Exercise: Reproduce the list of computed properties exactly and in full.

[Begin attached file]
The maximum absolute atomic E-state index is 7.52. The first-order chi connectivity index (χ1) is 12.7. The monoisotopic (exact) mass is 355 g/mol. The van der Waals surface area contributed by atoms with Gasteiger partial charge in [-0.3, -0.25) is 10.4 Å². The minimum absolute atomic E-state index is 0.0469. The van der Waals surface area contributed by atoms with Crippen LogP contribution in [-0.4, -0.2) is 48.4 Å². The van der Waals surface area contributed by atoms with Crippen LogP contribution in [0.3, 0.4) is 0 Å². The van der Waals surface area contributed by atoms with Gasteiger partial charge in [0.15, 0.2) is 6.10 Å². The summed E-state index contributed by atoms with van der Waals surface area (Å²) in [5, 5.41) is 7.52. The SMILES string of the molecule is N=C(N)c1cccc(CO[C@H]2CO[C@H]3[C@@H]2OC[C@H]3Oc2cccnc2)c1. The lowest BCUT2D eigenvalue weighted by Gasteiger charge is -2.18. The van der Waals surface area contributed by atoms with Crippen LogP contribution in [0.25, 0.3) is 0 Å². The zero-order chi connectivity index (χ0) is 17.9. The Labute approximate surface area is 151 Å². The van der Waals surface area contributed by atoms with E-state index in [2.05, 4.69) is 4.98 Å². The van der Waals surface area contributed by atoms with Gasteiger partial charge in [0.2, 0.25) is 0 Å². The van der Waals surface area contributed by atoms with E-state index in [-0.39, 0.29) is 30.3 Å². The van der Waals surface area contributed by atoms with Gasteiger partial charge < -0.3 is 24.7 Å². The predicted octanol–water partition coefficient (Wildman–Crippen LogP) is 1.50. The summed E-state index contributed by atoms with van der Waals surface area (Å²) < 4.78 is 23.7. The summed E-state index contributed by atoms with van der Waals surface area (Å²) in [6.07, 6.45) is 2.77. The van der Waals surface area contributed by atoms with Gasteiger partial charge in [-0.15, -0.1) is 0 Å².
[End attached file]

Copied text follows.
The maximum absolute atomic E-state index is 7.52. The first-order chi connectivity index (χ1) is 12.7. The monoisotopic (exact) mass is 355 g/mol. The van der Waals surface area contributed by atoms with Gasteiger partial charge in [-0.3, -0.25) is 10.4 Å². The minimum absolute atomic E-state index is 0.0469. The van der Waals surface area contributed by atoms with Crippen LogP contribution in [-0.4, -0.2) is 48.4 Å². The van der Waals surface area contributed by atoms with Crippen LogP contribution in [0.3, 0.4) is 0 Å². The van der Waals surface area contributed by atoms with Gasteiger partial charge in [0.15, 0.2) is 6.10 Å². The summed E-state index contributed by atoms with van der Waals surface area (Å²) in [5, 5.41) is 7.52. The SMILES string of the molecule is N=C(N)c1cccc(CO[C@H]2CO[C@H]3[C@@H]2OC[C@H]3Oc2cccnc2)c1. The lowest BCUT2D eigenvalue weighted by Gasteiger charge is -2.18. The van der Waals surface area contributed by atoms with Crippen LogP contribution in [0.25, 0.3) is 0 Å². The zero-order chi connectivity index (χ0) is 17.9. The Labute approximate surface area is 151 Å². The van der Waals surface area contributed by atoms with E-state index in [2.05, 4.69) is 4.98 Å². The van der Waals surface area contributed by atoms with Gasteiger partial charge in [0.2, 0.25) is 0 Å². The van der Waals surface area contributed by atoms with E-state index in [-0.39, 0.29) is 30.3 Å². The van der Waals surface area contributed by atoms with Gasteiger partial charge < -0.3 is 24.7 Å². The predicted octanol–water partition coefficient (Wildman–Crippen LogP) is 1.50. The summed E-state index contributed by atoms with van der Waals surface area (Å²) < 4.78 is 23.7. The summed E-state index contributed by atoms with van der Waals surface area (Å²) in [6.07, 6.45) is 2.77. The van der Waals surface area contributed by atoms with Gasteiger partial charge in [-0.15, -0.1) is 0 Å².